WASHINGTON — When the chief executives of eight of the nation's largest financial institutions travel to Capitol Hill to testify before a House panel Wednesday, tamping down growing public outrage will be among their goals.

It's clear the industry has lost support in Congress, where Sen. Claire McCaskill, D-Mo., recently branded bankers "a bunch of idiots." House Financial Services Committee Chairman Barney Frank, who will lead Wednesday's hearing, told reporters last week that he has bluntly conveyed the anger to executives.

"Here's the problem: People really hate you, and they are starting to hate us just for hanging out with you," the Massachusetts Democrat said. "And you have to help us deal with it. You have to avoid being stupid."

The industry's defensive position is quite a contrast to a century ago when J.P. Morgan was heralded for corralling fellow bankers to save the financial system after the Panic of 1907.

"I don't see a lot of leadership," said Cornelius Hurley, the director of the Morin Center for Banking and Financial Law at the Boston University School of Law. "That seems to be what's missing in this crisis."

It is not only the largest institutions that are feeling the pressure. On Thursday, Iowa lawmakers plan to grill bankers there whose institutions received money from the Troubled Asset Relief Program.

Jim Reichbach, who heads Deloitte & Touche USA LLP's banking practice, said bankers need a new strategy. "Are we at a time when riding out the storm isn't sufficient and even more dramatic action is going to be required?" he asked. "The answer is increasingly becoming yes."

Observers said CEOs have missed several opportunities to demonstrate leadership, starting with executive compensation, which is likely to be Topic A at Wednesday's hearing. President Obama made waves last week by capping pay at $500,000 for executives whose institutions receive extraordinary help from the government.

But bankers could have gotten out in front of the issue and volunteered to make dramatic cuts to their pay. "They shouldn't have allowed executive compensation to happen," said Robert Gnaizda, the general counsel of the Greenlining Institute. "They should have had some progressive proposal that the public would have accepted."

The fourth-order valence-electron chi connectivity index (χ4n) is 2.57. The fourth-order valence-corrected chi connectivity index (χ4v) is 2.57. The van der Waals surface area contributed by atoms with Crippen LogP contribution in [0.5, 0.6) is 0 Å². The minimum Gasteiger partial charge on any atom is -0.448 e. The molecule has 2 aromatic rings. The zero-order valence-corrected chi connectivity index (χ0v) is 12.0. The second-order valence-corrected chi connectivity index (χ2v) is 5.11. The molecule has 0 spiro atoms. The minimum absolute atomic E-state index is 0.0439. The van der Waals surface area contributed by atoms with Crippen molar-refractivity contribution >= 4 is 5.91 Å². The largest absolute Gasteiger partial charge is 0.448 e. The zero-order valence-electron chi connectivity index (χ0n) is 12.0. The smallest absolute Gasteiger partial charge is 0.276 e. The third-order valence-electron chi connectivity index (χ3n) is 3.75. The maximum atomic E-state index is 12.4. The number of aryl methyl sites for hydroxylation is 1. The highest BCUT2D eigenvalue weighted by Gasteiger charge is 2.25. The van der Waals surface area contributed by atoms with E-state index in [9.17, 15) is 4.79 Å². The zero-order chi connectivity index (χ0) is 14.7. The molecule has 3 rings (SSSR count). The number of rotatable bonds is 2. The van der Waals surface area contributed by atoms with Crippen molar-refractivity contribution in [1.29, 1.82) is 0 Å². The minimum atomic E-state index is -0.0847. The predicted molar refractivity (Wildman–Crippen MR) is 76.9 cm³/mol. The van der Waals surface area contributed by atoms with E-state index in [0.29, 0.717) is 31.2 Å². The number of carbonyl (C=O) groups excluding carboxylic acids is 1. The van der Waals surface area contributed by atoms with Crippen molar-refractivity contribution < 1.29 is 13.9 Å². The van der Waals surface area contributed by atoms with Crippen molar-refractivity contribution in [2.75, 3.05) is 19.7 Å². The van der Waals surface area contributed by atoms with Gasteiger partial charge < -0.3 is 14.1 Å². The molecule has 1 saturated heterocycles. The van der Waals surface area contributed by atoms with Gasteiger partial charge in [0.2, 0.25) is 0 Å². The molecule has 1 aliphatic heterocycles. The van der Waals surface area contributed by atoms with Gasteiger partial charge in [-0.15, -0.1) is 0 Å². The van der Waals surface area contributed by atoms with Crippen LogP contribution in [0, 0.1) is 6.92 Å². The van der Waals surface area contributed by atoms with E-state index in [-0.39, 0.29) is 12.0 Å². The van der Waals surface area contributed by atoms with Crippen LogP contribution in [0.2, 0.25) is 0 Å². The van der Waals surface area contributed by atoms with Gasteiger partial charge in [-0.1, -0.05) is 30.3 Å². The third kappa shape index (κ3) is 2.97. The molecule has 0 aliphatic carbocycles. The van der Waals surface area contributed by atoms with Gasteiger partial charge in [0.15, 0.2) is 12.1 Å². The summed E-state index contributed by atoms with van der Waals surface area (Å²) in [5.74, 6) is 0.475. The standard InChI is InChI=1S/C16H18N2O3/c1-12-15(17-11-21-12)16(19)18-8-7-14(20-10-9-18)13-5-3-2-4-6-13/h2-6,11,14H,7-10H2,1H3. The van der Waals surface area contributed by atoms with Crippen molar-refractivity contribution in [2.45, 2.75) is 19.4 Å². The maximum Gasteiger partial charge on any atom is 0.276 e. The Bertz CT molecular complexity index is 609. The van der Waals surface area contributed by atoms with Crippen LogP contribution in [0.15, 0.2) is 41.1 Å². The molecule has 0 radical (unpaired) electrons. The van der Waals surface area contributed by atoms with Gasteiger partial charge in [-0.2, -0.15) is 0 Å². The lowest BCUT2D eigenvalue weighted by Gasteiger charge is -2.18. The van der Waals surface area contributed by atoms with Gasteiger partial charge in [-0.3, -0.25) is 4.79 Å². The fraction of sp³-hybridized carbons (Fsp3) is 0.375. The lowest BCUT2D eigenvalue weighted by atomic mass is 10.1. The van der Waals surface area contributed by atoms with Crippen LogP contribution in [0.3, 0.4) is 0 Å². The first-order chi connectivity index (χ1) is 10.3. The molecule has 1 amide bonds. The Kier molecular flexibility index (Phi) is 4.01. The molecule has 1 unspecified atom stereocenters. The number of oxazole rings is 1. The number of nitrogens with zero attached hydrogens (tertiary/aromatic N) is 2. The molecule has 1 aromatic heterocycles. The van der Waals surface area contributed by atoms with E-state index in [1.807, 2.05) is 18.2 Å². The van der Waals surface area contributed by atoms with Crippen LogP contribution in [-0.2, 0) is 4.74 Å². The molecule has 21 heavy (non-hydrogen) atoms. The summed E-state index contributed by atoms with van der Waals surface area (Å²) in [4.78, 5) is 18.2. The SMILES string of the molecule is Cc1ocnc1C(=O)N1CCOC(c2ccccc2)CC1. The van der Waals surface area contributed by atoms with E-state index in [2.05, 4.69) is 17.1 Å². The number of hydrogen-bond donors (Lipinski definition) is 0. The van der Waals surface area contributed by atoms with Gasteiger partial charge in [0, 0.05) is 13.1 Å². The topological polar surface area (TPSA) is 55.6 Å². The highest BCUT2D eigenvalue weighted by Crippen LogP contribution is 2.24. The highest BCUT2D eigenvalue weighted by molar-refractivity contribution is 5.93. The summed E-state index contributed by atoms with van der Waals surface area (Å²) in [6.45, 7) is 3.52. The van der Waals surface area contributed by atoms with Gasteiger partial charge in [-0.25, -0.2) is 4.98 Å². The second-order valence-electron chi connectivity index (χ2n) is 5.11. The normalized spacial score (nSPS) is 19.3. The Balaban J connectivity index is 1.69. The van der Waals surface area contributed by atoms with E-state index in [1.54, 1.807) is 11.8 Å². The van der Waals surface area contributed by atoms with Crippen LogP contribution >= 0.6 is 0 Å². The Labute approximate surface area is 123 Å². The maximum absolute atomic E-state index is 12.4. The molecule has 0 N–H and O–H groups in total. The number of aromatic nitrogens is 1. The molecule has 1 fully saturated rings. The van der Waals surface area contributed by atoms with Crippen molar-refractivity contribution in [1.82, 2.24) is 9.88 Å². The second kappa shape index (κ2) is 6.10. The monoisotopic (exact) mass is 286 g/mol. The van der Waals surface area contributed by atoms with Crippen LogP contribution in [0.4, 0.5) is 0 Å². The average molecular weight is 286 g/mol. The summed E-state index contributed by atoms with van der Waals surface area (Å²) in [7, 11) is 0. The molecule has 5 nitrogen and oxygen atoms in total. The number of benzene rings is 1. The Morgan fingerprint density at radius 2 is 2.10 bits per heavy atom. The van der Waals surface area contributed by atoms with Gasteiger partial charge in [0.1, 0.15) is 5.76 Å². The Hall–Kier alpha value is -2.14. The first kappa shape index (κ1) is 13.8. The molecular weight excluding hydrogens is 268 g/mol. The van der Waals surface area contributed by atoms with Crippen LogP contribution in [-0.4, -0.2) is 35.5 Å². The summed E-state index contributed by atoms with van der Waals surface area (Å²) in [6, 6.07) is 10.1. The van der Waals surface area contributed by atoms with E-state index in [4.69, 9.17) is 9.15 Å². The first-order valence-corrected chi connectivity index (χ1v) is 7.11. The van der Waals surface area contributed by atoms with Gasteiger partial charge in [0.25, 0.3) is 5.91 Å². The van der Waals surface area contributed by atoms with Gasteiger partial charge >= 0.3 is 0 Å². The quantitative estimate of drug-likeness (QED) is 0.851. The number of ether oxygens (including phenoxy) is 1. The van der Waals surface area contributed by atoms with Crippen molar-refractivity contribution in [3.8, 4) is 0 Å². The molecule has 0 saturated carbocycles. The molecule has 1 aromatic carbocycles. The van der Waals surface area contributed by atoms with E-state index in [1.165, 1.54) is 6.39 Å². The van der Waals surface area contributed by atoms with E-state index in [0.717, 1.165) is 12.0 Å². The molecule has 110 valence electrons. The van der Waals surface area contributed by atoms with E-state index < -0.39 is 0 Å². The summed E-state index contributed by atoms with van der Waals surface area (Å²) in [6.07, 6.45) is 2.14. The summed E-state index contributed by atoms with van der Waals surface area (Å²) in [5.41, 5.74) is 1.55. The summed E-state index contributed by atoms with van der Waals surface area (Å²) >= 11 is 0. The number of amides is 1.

Though Citigroup Inc. CEO Vikram Pandit is expected to announce he has asked the board to reduce his salary to $1 a year with no bonus until the company becomes profitable, it may already be too late to show leadership in that area. At this point, to make a difference bankers would go have to go further and return bonuses they earned during the boom years.

"A truly responsible CEO could start that process and say, 'I took millions of dollars for those years. It didn't work out, so here's it back,' " Prof. Hurley said.

Another area ripe for industry leadership is the pricing of troubled assets clogging bank balance sheets. The government has struggled with the idea of creating a "bad bank" for lack of pricing data. But the situation might be different if industry leaders had led the way and helped to determine how to credibly price assets.

"The banks could actually market price these assets by essentially starting to do auctions," said Joshua Rosner, the managing director of the research firm Graham Fisher & Co.

Gil Schwartz, a partner in Schwartz & Ballen LLP, said bankers have to be careful to not collaborate on policy to the point.

"Antitrust laws are a powerful deterrent for people in the industry to get together to do things," he said.